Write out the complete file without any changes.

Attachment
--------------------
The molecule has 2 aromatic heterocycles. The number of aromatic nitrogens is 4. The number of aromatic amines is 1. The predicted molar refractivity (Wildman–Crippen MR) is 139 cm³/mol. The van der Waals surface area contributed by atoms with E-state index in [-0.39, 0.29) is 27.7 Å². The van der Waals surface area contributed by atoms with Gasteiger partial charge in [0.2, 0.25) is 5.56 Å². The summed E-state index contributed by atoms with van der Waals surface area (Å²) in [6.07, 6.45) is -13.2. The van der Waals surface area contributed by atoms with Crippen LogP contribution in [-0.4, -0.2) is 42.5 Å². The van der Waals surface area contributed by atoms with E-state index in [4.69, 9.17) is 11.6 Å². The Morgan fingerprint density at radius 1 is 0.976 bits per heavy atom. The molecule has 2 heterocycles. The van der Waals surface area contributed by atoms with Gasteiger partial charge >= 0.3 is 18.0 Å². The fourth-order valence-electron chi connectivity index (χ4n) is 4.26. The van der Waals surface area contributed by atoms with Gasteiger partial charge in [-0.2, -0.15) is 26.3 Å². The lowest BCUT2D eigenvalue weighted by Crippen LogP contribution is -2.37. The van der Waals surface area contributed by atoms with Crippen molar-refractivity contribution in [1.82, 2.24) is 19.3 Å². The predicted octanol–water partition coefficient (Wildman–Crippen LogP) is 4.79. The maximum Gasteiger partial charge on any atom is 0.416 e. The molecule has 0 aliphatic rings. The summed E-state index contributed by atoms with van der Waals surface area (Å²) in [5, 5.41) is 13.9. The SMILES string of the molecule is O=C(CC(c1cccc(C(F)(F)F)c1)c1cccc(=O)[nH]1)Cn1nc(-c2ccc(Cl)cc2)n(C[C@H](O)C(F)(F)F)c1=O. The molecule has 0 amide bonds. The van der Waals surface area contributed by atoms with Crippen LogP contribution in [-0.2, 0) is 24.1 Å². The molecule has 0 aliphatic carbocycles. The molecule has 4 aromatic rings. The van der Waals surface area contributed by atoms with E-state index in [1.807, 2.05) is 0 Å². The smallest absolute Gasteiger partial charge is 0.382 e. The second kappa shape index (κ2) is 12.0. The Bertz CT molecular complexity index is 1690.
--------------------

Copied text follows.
The molecule has 2 aromatic heterocycles. The number of aromatic nitrogens is 4. The number of aromatic amines is 1. The predicted molar refractivity (Wildman–Crippen MR) is 139 cm³/mol. The van der Waals surface area contributed by atoms with E-state index in [-0.39, 0.29) is 27.7 Å². The van der Waals surface area contributed by atoms with Gasteiger partial charge in [0.2, 0.25) is 5.56 Å². The summed E-state index contributed by atoms with van der Waals surface area (Å²) in [6.07, 6.45) is -13.2. The van der Waals surface area contributed by atoms with Crippen LogP contribution in [-0.4, -0.2) is 42.5 Å². The van der Waals surface area contributed by atoms with E-state index in [4.69, 9.17) is 11.6 Å². The Morgan fingerprint density at radius 1 is 0.976 bits per heavy atom. The molecule has 2 heterocycles. The van der Waals surface area contributed by atoms with Gasteiger partial charge >= 0.3 is 18.0 Å². The fourth-order valence-electron chi connectivity index (χ4n) is 4.26. The van der Waals surface area contributed by atoms with Gasteiger partial charge in [-0.2, -0.15) is 26.3 Å². The lowest BCUT2D eigenvalue weighted by Crippen LogP contribution is -2.37. The van der Waals surface area contributed by atoms with Crippen molar-refractivity contribution in [1.82, 2.24) is 19.3 Å². The predicted octanol–water partition coefficient (Wildman–Crippen LogP) is 4.79. The maximum Gasteiger partial charge on any atom is 0.416 e. The molecule has 0 aliphatic rings. The summed E-state index contributed by atoms with van der Waals surface area (Å²) in [5, 5.41) is 13.9. The SMILES string of the molecule is O=C(CC(c1cccc(C(F)(F)F)c1)c1cccc(=O)[nH]1)Cn1nc(-c2ccc(Cl)cc2)n(C[C@H](O)C(F)(F)F)c1=O. The molecule has 0 amide bonds. The van der Waals surface area contributed by atoms with Crippen LogP contribution in [-0.2, 0) is 24.1 Å². The molecule has 0 aliphatic carbocycles. The molecule has 4 aromatic rings. The van der Waals surface area contributed by atoms with E-state index in [1.807, 2.05) is 0 Å². The smallest absolute Gasteiger partial charge is 0.382 e. The second kappa shape index (κ2) is 12.0. The Bertz CT molecular complexity index is 1690.